No Steam Langka Puto Bumbong


Puto is steamed rice cake, and a bumbong, translated, is a cylindrical container. So, puto bumbong is actually steamed riced cake in a cylindrical container… made with ube. Nohing says Christmas like traditional treats such as Bibingka ang Puto Bumbong, and when you’re living outside the homeland, these treats are hard to come by. While you can find a bumbong steamer at the  Filipino grocery, I really wouldn’t want to buy a big contraption that is basically a uni-tasker.   So what to do?

There should be a way to make Puto Bumbong without the bumbong right?

Lo and behold… there is!

Let’s get to work…. It’s about to get sticky.

You will need:


2 cups frozen grated yam- thawed 

3/4 cup coconut milk 1 cup Mochiko – or glutinous sweet rice flour

1/2 cup chopped Langka

red and blue food coloring (optional)


You will also need:

greased non stick pan – I used lots of margarine (about 2 tablespoons)

wooden spoon

banana leaf greased with margarine



Muscovado sugar

grated coconut



What to Do:

Drain the thawed grated coconut.

Wrap it with cheese cloth and wring to drain the water out.

Mix with the glutinous rice flour. You will have a crumbly meal-y texture.

Incorporate the chopped Langka Stir in the coconut milk and you end up with a sticky mixture.

Add drops of blue and red food coloring to make your putt bombing a deeper purple (optional).

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Preheat your greased nonstick pan on the stove.

Put the sticky mixture on the pan.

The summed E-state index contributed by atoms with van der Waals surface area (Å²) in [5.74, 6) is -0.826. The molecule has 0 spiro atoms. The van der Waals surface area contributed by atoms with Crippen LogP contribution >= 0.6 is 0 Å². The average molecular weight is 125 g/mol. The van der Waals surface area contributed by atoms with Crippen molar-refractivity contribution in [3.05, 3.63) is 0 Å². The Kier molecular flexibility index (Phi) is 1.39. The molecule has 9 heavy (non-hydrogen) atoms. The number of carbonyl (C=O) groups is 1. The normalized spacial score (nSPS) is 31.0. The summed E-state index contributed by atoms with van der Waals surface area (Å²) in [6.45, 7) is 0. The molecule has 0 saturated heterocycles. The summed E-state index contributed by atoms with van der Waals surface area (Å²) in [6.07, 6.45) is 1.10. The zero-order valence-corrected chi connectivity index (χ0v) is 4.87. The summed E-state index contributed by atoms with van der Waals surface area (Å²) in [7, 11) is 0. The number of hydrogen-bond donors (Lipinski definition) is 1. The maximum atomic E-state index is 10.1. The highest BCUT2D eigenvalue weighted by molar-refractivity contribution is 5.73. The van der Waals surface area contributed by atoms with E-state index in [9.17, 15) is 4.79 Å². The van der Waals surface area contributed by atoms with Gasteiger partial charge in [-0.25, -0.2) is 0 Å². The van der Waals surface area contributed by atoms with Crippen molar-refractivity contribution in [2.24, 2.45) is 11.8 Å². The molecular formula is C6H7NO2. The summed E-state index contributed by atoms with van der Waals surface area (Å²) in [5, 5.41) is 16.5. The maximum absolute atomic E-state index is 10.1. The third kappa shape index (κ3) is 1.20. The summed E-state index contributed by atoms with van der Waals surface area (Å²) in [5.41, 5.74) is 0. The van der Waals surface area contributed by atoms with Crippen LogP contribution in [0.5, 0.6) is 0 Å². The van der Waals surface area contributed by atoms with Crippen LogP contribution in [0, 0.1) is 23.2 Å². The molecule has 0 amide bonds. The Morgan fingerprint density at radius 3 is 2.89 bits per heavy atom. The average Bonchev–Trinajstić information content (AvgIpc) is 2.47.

Stir and stir until the moisture is reduced. The time depends on how long until moisture is reduced enough that the mixture lifts off the pan and clings to your spoon.

Let it cool for a little bit, enough for your to be able to hold.

Grease your hands with margarine, and take about a 2 spoonfuls and roll into a cylindrical shape.

Set on a banana leaf greased with margarine.

Top with grated coconut and muscovado sugar.

Enjoy and drift off momentarily to memories of simbang gabi.


Find more recipes at by clicking here.

Written by Donna


With moving to California and having two kids, Donna traded in her city night-owl-running-on-caffeine lifestyle by becoming a suburban domestic deity. She is a special-ed teacher during the daytime, and a juggler of sorts in the evenings and most weekends. If most people find watching TV or shopping relaxing, she on the other hand, finds running, making lists of things to do, trips to the grocery, crafting, and experimenting with new recipes to be fun.

Check out her blog on cooking, crafting and ideas for other things to do.

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